The land around Whale Cove on the central Oregon Coast is now a protected part of the Oregon Islands National Wildlife Refuge thanks to a partnership between the property owner and federal, state, and nonprofit organizations.
The 13.97-acre property in Lincoln County is located two miles south of Depoe Bay. It surrounds the oldest marine reserve in Oregon, where all marine life is protected. The site will be managed for its natural resource values and to protect Whale Cove’s ecology. The cove provides scenic views from nearby Rocky Creek State Park and US Highway 101.
The deal closed on December 31, 2014 thanks to support from the Oregon Department of Transportation (ODOT), Federal Highway Administration, (FHWA), U.S. Fish and Wildlife Service (USFWS), the nonprofit North Coast Land Conservancy, Oregon Parks and Recreation Department (OPRD), and property owners Bryce and Beebe Buchanan. The property was valued at $2,250,000; however, the owners donated $1,150,000 by reducing the sale price for the property, accepting $1.1 million. The Buchanans originally purchased this portion of Whale Cove to conserve it; prior to their ownership there were multiple high-density development proposals for the land. The FHWA awarded a Scenic Byways Grant for $650,000 in 2008 to purchase the property. OPRD provided $450,000 in matching funds through Bandon Biota, an Oregon business. Neal Maine with The North Coast Land Conservancy played a pivotal role in applying for the federal funding and negotiating a deal with the Buchanans. ODOT coordinated the scenic byways funding, and the U.S. Fish and Wildlife Service agreed to take ownership of the property and manage the site in perpetuity.
"Seldom do you find an Oregon citizen like Bryce, who not only intentionally buys land for the purpose of conservation, but then has the patience and fortitude to work for more than a decade with multiple government agencies to achieve the goal of preservation," says Neal Maine with the North Coast Land Conservancy.
"We are grateful to the partnerships that have resulted in this new addition to Oregon Islands National Wildlife Refuge.” said Rebecca Chuck, Refuge Manager for the USFWS "Refuge designation will provide an undisturbed upland buffer to the marine resources of the cove in addition to added protection for the nesting seabirds and marine mammals."
As part of Oregon Islands NWR, Whale Cove will protect habitat for nesting seabirds including Black Oystercatcher, Pigeon Guillemot, Pelagic Cormorant, and Western Gull, along with Bald Eagle and many species of songbirds. The cove also provides resting and pupping habitat used by over 100 Harbor Seals year-round. People will be able to enjoy the scenery from the nearby state park viewpoint, and by paddling in from Depoe Bay. USFWS staff and volunteers will focus on removing invasive plant species, especially English ivy, to improve the forested areas for wildlife.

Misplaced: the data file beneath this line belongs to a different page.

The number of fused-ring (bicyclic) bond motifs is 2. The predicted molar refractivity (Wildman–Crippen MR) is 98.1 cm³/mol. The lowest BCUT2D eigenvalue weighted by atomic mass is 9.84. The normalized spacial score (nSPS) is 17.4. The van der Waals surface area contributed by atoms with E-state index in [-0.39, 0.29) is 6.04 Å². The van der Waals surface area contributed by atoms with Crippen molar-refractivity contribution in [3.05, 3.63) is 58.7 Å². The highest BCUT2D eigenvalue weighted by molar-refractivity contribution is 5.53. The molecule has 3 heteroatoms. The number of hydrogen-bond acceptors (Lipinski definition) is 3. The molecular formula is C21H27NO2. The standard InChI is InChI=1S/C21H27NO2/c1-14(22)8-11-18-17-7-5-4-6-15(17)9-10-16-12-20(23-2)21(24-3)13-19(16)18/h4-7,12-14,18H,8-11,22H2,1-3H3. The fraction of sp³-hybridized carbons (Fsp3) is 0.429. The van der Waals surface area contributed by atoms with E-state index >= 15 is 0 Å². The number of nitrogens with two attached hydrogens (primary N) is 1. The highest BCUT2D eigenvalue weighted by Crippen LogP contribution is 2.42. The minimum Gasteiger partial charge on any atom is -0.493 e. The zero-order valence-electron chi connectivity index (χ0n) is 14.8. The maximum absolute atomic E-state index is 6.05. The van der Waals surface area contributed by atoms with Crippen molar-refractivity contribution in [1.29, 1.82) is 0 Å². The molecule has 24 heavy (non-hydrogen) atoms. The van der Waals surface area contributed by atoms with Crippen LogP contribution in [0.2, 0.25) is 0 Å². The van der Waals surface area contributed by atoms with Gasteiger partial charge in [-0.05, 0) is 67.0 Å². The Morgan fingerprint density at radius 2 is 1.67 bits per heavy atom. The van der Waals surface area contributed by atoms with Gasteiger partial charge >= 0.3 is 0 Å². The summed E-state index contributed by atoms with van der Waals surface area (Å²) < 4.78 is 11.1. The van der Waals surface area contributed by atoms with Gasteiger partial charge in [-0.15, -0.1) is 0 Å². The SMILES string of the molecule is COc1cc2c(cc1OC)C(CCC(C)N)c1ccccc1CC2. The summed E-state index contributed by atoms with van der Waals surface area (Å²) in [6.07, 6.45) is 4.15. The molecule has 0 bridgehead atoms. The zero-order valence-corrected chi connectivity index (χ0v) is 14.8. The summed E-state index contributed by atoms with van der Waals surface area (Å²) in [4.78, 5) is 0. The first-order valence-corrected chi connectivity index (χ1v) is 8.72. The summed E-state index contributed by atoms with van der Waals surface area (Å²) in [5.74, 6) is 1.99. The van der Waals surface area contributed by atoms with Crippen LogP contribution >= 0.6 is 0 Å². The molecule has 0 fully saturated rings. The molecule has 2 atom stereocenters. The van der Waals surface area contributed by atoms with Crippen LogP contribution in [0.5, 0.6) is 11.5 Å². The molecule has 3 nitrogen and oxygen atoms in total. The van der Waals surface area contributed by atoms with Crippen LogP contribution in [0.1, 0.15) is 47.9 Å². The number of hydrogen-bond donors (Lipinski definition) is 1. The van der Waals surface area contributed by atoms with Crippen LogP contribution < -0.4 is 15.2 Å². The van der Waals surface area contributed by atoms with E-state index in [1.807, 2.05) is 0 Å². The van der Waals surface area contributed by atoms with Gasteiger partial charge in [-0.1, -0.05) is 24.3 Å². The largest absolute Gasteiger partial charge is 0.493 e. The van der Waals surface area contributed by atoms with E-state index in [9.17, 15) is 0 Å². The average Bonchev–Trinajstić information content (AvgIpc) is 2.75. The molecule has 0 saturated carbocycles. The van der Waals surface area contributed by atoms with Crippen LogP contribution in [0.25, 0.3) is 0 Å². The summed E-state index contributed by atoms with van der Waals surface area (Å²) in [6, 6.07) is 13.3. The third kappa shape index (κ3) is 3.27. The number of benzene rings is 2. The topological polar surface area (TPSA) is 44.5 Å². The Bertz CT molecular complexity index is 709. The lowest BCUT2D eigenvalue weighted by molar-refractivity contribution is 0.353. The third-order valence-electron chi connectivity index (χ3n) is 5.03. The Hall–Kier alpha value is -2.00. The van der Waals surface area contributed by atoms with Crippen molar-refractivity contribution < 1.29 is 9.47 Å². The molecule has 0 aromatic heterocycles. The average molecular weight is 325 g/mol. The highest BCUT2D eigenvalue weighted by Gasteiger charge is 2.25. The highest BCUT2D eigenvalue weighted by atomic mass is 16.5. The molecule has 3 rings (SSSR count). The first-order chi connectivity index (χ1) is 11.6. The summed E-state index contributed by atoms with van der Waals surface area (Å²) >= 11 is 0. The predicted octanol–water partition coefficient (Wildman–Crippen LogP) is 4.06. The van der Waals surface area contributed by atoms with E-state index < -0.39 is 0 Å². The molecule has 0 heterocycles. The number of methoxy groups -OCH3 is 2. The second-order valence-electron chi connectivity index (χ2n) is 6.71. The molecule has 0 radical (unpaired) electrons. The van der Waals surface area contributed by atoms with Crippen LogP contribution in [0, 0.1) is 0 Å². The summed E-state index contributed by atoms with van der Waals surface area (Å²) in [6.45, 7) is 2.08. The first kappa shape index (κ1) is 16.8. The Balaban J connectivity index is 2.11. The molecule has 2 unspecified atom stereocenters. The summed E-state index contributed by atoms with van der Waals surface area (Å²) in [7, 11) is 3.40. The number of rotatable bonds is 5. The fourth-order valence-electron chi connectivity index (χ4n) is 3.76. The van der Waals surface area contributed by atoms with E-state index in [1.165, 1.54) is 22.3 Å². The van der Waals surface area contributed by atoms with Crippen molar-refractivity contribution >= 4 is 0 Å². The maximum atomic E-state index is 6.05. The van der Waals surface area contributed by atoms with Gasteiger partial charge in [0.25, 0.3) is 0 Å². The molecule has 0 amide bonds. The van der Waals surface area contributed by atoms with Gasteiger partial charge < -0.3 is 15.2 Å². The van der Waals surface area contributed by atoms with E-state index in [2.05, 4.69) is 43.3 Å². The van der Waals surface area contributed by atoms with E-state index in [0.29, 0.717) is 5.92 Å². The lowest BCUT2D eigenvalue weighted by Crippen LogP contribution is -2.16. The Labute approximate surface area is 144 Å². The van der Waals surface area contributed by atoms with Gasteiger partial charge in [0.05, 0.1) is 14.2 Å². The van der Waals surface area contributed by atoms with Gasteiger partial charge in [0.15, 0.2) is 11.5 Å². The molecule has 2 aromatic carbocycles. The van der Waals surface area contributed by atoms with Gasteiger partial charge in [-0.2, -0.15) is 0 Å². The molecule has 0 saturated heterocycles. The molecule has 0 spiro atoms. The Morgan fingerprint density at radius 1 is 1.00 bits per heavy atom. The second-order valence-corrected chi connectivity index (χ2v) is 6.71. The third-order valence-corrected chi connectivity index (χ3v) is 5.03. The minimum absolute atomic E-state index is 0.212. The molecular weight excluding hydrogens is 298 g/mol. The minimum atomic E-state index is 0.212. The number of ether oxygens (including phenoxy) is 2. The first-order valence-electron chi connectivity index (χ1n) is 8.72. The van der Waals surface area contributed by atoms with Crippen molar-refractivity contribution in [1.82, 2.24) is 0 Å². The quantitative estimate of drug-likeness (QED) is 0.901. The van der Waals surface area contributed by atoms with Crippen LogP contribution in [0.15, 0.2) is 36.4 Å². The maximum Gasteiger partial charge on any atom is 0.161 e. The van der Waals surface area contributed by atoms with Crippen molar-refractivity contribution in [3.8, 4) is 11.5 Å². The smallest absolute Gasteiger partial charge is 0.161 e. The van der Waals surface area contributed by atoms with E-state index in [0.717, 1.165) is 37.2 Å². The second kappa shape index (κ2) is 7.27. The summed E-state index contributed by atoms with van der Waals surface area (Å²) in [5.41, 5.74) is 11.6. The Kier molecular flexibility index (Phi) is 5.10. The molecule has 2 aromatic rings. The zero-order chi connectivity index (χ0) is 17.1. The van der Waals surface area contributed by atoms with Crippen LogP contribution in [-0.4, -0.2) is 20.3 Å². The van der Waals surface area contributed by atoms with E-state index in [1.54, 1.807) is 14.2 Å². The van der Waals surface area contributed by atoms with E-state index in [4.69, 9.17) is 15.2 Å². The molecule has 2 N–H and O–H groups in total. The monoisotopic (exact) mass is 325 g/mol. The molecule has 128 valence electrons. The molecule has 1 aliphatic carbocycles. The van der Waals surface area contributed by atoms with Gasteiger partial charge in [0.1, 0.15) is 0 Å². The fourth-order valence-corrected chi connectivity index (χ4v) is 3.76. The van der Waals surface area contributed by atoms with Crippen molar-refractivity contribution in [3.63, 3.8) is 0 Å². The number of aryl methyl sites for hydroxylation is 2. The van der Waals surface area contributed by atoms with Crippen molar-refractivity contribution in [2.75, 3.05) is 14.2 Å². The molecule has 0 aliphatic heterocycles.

A Brief History of Whale Cove
Long before recorded history, Native Americans found shelter around Whale Cove and partook of its natural bounty. Archaeological study suggests a more or less continuous occupation stretching back 3,000 years.
Little evidence of this native culture remained when European explorers visited this area in the 1800’s. A smallpox epidemic in 1828 killed most of the members of the resident Siletz Indian tribe. Not long afterward a large forest fire destroyed thousands of acres along this part of the coast. The devastation was so complete that, in 1846, when Theodor Talbot’s exploration party searched around Siletz Bay, they found only one living person. This survivor told Talbot that only a handful of his tribe remained.
Ten years later, the Native population increased dramatically when, in response to the Rogue River Indian Wars, the U.S. government created the Siletz Indian Reservation. Native Americans from 57 tribes around Oregon were relocated to this reservation.
Select tribal members received tracts of land near Whale Cove as recompense in 1887. William Depoe—a former chief of the Rogue River Tribe, for whom the town of Depoe Bay was named—and his wife Matilda were given 200 acres around the cove and along the coast to the north.
By 1947, there was still so little development in this part of the coast that a blurb in the Oregonian, under the title “One House Town”, reported that “[t]he one-house city of Whale Cove, near Depoe Bay, has been listed as a post office point, it was announced Thursday.”
Now, thanks to the collaborative efforts between a Whale Cove property owner and federal, state, and nonprofit organizations, a 14-acre tract of pristine central Oregon coast has been added to Oregon Islands NWR, preserving it in perpetuity.